We gave it a B-
Like most children of the ’70s, Christopher Nolan first became enamored with the movies thanks to a certain space opera set a long time ago in a galaxy far, far away. But the filmmaker cites another sci-fi milestone as a major influence. ”I saw 2001: A Space Odyssey when it was rereleased in England in the wake of Star Wars‘ success and the craze for science fiction,” says Nolan, a dual citizen of the U.S. and Britain. ”I was 7 years old, so I couldn’t claim to have understood the film. I just felt this extraordinary experience of being taken to another world. It had a larger-than-life quality.”
Now the director who made Batman soar to arty heights and turned Leonardo DiCaprio into a top-spinning dream thief is launching his own cinematic space odyssey. As with every Nolan production, Interstellar is shrouded in secrecy that is either alluring or irritating, depending on your perspective. The story is set in a near future when Earth can no longer produce enough food to support the population. Matthew McConaughey is Cooper, a widower and engineer who leaves his two young kids to join a group of spacefaring scientists (including Anne Hathaway) to travel to planets beyond the solar system in search of solutions, if not a new home for humankind.
”It’s a thrilling interaction between grand spectacle and intimate, intense relationships,” says John Lithgow, who plays Cooper’s father-in-law. (The star-studded cast also includes Jessica Chastain, Wes Bentley, Casey Affleck, Michael Caine, Ellen Burstyn, and possibly even Matt Damon in a cameo.) ”More so than many films of this genre, Chris found a way to make fantastic drama out of cosmic ideas and current human anxieties.”
The first seeds of Interstellar were planted in 2006, when renowned physicist Kip Thorne tried to develop a movie that played with theoretical astrophysics — how grooves in the fabric of space-time known as wormholes might be used to traverse the universe. He partnered with producer Lynda Obst (who’d helped bring Carl Sagan’s Contact to the screen) and sold a pitch to Steven Spielberg, who in turn hired screenwriter Jonathan Nolan (Memento) to pen a script.
The project evolved and stalled over several years until Jonathan’s brother Christopher asked to take a crack at it. Christopher reworked the story to incorporate some sci-fi ideas he’d been nursing since he was a Star Wars-dreamy, 2001-gobsmacked kid. (He declines to elaborate precisely which ideas those were, for fear of revealing spoilers.)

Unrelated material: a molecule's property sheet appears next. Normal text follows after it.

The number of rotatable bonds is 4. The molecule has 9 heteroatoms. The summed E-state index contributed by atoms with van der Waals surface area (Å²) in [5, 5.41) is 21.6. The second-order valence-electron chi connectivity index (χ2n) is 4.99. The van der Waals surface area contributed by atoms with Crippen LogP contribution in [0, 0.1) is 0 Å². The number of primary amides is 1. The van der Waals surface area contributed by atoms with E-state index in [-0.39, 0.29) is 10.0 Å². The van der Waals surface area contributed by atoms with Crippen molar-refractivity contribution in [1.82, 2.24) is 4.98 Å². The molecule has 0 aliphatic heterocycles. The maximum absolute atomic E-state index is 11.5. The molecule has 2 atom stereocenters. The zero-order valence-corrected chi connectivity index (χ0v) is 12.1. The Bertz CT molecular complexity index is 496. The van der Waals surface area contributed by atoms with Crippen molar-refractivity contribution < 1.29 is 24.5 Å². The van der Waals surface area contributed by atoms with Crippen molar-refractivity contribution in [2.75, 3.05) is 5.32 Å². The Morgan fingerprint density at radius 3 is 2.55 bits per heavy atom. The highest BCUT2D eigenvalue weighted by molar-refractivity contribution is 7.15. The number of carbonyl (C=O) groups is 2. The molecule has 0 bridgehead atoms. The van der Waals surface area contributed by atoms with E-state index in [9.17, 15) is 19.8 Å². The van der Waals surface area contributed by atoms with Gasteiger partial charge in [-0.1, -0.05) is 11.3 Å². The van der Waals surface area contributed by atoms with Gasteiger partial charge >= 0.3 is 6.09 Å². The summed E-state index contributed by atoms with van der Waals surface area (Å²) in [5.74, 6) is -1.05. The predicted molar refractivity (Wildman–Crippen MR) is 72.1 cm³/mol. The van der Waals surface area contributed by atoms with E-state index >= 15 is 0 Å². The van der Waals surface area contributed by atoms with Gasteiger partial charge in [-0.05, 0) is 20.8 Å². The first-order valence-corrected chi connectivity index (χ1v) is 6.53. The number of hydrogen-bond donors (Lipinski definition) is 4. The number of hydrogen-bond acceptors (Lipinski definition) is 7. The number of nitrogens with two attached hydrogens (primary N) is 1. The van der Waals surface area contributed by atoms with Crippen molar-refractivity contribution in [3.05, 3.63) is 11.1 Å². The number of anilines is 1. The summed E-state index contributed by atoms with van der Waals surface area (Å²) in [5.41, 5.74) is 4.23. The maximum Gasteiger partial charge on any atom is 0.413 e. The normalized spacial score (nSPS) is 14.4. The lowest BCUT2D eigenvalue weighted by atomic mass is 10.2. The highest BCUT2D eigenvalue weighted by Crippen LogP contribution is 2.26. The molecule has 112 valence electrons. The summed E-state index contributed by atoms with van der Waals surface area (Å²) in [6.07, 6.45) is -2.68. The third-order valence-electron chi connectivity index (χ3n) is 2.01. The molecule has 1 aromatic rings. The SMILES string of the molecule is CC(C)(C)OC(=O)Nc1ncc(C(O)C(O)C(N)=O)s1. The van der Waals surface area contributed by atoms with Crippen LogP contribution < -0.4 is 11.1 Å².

During last year’s four-month shoot, Nolan continued to shun CGI for visceral verisimilitude and practical world making: Alberta, Canada, doubled as imperiled Earth. The wastelands of Iceland became a watery planet. And on the same vast L.A. soundstages where he’d built the Batcave, Nolan assembled fully enclosed spacecraft inspired by NASA designs. The actors didn’t have to pretend to see space when they looked out the windows: Nolan projected black holes and the dizzying spin of stars onto massive screens that surrounded the sets.
Hathaway, who’d trained for months to play Catwoman in The Dark Knight Rises, didn’t trust Nolan’s assurance that she wouldn’t have to prep so rigorously for Interstellar. After testing out the 40-pound space suits before production, she found a Navy SEAL to get her in shape. It didn’t always help. While shooting a zero-gravity scene, Hathaway got increasingly lightheaded as the tight-fitting harness cut off her circulation. She managed to soldier through the scene — ”I kept telling myself, ‘Don’t be a wimp, Hathaway!”’ she says — but looked green by the end. ”Chris felt terrible, and he was blowing on the back of my neck to cool me down,” she says. ”But I was proud I did not faint and finished the scene, because you never want to disappoint Christopher Nolan.” She adds: ”Matthew never had a problem with it, of course. He was reciting poetry the entire time.”
Nolan says he appreciated his cast’s Right Stuff commitment because it embodies the tone of a movie that resists the usual cynicism of modern sci-fi dystopias. ”We have spirited actors playing spirited characters who are trying to make the best of a bad situation and doing a rather good job at it,” Nolan says. And so Interstellar boldly goes to a place where few sci-fi epics dare to trek: optimism.